Texas-Sized Horse Flies!


horse fly, Diptera family Tabanidae, Tabanus s...
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Newflash!!!!!

The border is supposed be be closed, but some of them Huge Texan Horse Flies have escaped and have been caught attacking horses here in Virginia.  Their bite feels like a sharp burn..it hurts…they’ve bitten me too!

I’ve killed 100s of them, but they’re still coming, undaunted.  Tactical teams need to be mobilized and deployed immediately!  Thousands of men, women and children will be required to don baseball bats and giant fly swatters and kill enough of the band of horseflies to demoralize them and make them turn tail and go back to Texas where they belong.

We here in Virginia just can’t take this anymore! Enough already!

Horse Fly

Horse Fly, common name for any of more than 2000 species of robust, fast-flying, biting flies with short antennae. They are worldwide in distribution. Many horse flies, which are also called gadflies, are large, with broad heads, flattened bodies, and brilliantly colored compound eyes. The females have short piercing and sucking mouthparts. They live on the blood of animals, and their bite is usually painful. Male horse flies, which do not bite, feed on the nectar of flowers. Female horse flies place their eggs on water plants in summertime. The larvae drop to the moist ground or into water after hatching and feed on small animal life, including insects. They hibernate during winter and spend the spring in the pupal stage. Adults emerge in June.

Many of the larger horse flies in North America are often called greenheads because of their large, bright-green eyes. Deer flies are small species of a genus related to horse flies. They are sometimes called strawberry flies or ear flies. Some deer flies transmit tularemia, anthrax, and other diseases to mammals, including humans.

Scientific classification: Horse flies and deer flies make up the family Tabanidae, of the order Diptera. The greenheads of North America are classified in the genus Tabanus. Deer flies make up the genus Chrysops.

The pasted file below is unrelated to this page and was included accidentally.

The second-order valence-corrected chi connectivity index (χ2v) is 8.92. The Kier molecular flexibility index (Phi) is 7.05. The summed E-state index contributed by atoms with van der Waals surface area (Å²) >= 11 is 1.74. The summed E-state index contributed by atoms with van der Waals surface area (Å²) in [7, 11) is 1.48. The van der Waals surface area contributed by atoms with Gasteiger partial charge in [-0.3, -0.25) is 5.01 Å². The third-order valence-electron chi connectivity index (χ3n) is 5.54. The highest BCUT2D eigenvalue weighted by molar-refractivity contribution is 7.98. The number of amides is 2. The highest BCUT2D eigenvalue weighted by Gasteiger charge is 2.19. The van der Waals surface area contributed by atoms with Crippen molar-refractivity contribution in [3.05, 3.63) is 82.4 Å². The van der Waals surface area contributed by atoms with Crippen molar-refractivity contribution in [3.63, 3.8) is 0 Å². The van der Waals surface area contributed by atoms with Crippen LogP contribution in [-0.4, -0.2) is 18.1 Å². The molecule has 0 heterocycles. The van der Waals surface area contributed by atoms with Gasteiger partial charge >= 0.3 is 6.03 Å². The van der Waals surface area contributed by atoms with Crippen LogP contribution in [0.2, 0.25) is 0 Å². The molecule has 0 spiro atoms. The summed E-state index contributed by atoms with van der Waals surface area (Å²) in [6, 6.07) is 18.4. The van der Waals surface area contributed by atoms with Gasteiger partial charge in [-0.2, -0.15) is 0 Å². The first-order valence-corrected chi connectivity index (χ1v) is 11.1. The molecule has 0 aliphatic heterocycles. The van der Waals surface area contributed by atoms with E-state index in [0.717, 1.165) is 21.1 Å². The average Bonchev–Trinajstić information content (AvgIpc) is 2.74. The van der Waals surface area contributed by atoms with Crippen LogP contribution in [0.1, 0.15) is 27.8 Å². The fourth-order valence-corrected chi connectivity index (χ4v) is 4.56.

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8 thoughts on “Texas-Sized Horse Flies!

  1. I am in Alexandria, VA and have never seen such an enormous fly until about 10 days ago, I saw two of them and one started flying around my face. At first, I had thought they were secadas (from a distance) but when I saw it up close it looked like a super mutant horse fly that took a swim in miracle grow or toxic steroids! As I was swinging at it, it went around behind me and landed on my back. I tried to get it off but couldn’t reach. All of the sudden, it felt like someone stabbed me with a small, hot knife! I tried to catch it but it flew away. Since then, I just saw one more today that happened to be riding on my windshield through town! Again, I tried to catch it but it got away. My wife and daughter think I am crazy because I said it was so huge but whatever. They will see one soon I am sure…I just wonder where they really came from and why are they here?? That’s not normal for around here!

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    • There are quite a number of horse flies in Va.! They are more numerous in the country, especially where there are cows and horses, but they can be anywhere. They breed near water and tall grass so those areas always have more of them too. Towards the end of summer many of them reach an enormous size after having fed well all summer long. My horses are always getting bit by them and no fly spray seems to deter them. They are absolutely miserable insects!

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